Director James Ponsoldt seems to have a running theme throughout all three of his feature films — alcohol. His first, Off the Black, featured an alcoholic high school baseball ump, his second, Smashed, was about the unraveling of a marriage when one decides to get sober and The Spectacular Now also features some pretty heavy drinking. Whereas alcoholism was the central theme of Smashed, the constant imbibing in The Spectacular Now is more nuanced and represents a deeper trouble rather than being the problem itself.
Featuring a script by Scott Neustadter and Michael H. Weber, the team behind (500) Days of Summer, based off of the book by Tim Tharp, the film is both a typical coming-of-age story and brutally realistic. Sutter Keely (Miles Teller) is the life of the party, along with his girlfriend Cassidy (Brie Larson). He’s the kid that everyone wants to be despite having no future set up for himself. He’s barely passing school and his only plans are to continue working at a suit and tie shop run by the nice but meek Dan (Bob Odenkirk). Already barely sober, his alcohol intake really takes off after he’s dumped and wakes up one morning on a random lawn with no memory of where he left his car. He’s found by Aimee Finicky (Shailene Woodley), a nice but not popular girl at his school, who’s doing her morning paper route. He offers to help and despite being seemingly opposites, he begins to fall for her.
The basic story isn’t unlike any myriad of high school films about falling in love — it’s just soaked in alcohol. The true heart of the story is how Sutter lives only for the now, hence the film’s title. He relishes in living every moment to the fullest without any thought for the future. But with graduation approaching Cassidy, like most 18-year-olds, is getting ready to move on. A combination of inexperience and naivete in Aimee allows her to ignore Sutter’s clear arrested development even as he discusses with his best friend that he knows it can’t end well. Even as he introduces her to his daily dose of alcohol, neither can tear away from the blossoming relationship.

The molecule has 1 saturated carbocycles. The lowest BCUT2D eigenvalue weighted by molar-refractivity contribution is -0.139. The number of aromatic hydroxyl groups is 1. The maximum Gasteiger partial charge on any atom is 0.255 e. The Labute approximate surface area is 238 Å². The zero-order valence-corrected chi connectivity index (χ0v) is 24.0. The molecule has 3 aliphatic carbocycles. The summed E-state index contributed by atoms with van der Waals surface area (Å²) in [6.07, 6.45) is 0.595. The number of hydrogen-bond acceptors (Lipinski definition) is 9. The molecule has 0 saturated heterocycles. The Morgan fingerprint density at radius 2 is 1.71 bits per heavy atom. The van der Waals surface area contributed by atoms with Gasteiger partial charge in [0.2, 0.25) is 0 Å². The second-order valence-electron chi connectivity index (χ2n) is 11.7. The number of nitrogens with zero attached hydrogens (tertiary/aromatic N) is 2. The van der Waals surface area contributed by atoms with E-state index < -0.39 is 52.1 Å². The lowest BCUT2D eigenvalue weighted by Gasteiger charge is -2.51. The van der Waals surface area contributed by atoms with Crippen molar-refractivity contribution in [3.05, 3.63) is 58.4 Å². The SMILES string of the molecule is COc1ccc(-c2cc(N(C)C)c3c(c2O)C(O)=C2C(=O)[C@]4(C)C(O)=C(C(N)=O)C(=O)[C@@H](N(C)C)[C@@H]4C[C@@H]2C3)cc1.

What the film does well is to illustrate the complexities of being 18. All Sutter wants to do is live his life the way he’s currently living it. There’s a part of him that recognizes his resistance to growing up, but he drowns that part of himself in liquor. Similarly, Aimee has never been in a relationship and it is a new part of herself that she is exploring, which is why she can willfully ignore Sutter’s darker side. But Teller and Woodley have great chemistry that legitimizes their relationship and they manifest a real love for each other.
Displaying a definite darker side of growing up, the film isn’t all doom and gloom. Their relationship is clearly based on true affection, something which seems to just drive Sutter deeper into himself. He’s finally faced with something real, something that’s not just fun and games and that scares him. Ponsoldt is able to to create a film that remains optimistic while still exploring the realities of growing pains and young love.
Rating: 4 out of 5